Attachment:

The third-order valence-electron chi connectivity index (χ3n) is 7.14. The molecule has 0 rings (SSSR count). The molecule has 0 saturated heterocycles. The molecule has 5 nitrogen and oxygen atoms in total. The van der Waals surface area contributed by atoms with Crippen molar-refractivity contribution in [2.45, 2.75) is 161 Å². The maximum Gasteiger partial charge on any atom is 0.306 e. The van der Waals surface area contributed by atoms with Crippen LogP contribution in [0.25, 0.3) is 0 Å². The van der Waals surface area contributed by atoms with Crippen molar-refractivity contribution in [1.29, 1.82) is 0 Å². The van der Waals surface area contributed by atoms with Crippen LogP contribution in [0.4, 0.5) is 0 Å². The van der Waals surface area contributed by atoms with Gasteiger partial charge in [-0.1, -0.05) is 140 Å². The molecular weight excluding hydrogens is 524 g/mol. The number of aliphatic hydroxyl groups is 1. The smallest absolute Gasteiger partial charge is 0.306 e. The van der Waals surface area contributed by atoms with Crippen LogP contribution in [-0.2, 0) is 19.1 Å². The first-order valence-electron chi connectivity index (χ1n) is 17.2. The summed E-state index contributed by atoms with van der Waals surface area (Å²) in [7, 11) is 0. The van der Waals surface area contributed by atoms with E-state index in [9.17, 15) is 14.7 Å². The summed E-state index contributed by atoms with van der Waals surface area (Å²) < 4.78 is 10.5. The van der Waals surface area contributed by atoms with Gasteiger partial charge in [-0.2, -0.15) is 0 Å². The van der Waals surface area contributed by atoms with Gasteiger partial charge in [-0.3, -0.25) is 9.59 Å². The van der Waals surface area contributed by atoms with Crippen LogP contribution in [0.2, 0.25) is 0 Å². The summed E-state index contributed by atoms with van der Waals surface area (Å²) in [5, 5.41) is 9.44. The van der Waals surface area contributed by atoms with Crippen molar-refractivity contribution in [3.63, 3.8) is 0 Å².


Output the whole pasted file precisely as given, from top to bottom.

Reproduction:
The third-order valence-electron chi connectivity index (χ3n) is 7.14. The molecule has 0 rings (SSSR count). The molecule has 0 saturated heterocycles. The molecule has 5 nitrogen and oxygen atoms in total. The van der Waals surface area contributed by atoms with Crippen molar-refractivity contribution in [2.45, 2.75) is 161 Å². The maximum Gasteiger partial charge on any atom is 0.306 e. The van der Waals surface area contributed by atoms with Crippen LogP contribution in [0.25, 0.3) is 0 Å². The van der Waals surface area contributed by atoms with Crippen molar-refractivity contribution in [1.29, 1.82) is 0 Å². The van der Waals surface area contributed by atoms with Crippen LogP contribution in [0.4, 0.5) is 0 Å². The van der Waals surface area contributed by atoms with Gasteiger partial charge in [-0.1, -0.05) is 140 Å². The molecular weight excluding hydrogens is 524 g/mol. The number of aliphatic hydroxyl groups is 1. The smallest absolute Gasteiger partial charge is 0.306 e. The van der Waals surface area contributed by atoms with Crippen LogP contribution in [-0.2, 0) is 19.1 Å². The first-order valence-electron chi connectivity index (χ1n) is 17.2. The summed E-state index contributed by atoms with van der Waals surface area (Å²) in [7, 11) is 0. The van der Waals surface area contributed by atoms with E-state index in [9.17, 15) is 14.7 Å². The summed E-state index contributed by atoms with van der Waals surface area (Å²) < 4.78 is 10.5. The van der Waals surface area contributed by atoms with Gasteiger partial charge in [-0.2, -0.15) is 0 Å². The van der Waals surface area contributed by atoms with Gasteiger partial charge in [-0.3, -0.25) is 9.59 Å². The van der Waals surface area contributed by atoms with Crippen LogP contribution in [0.2, 0.25) is 0 Å². The summed E-state index contributed by atoms with van der Waals surface area (Å²) in [5, 5.41) is 9.44. The van der Waals surface area contributed by atoms with Crippen molar-refractivity contribution in [3.63, 3.8) is 0 Å².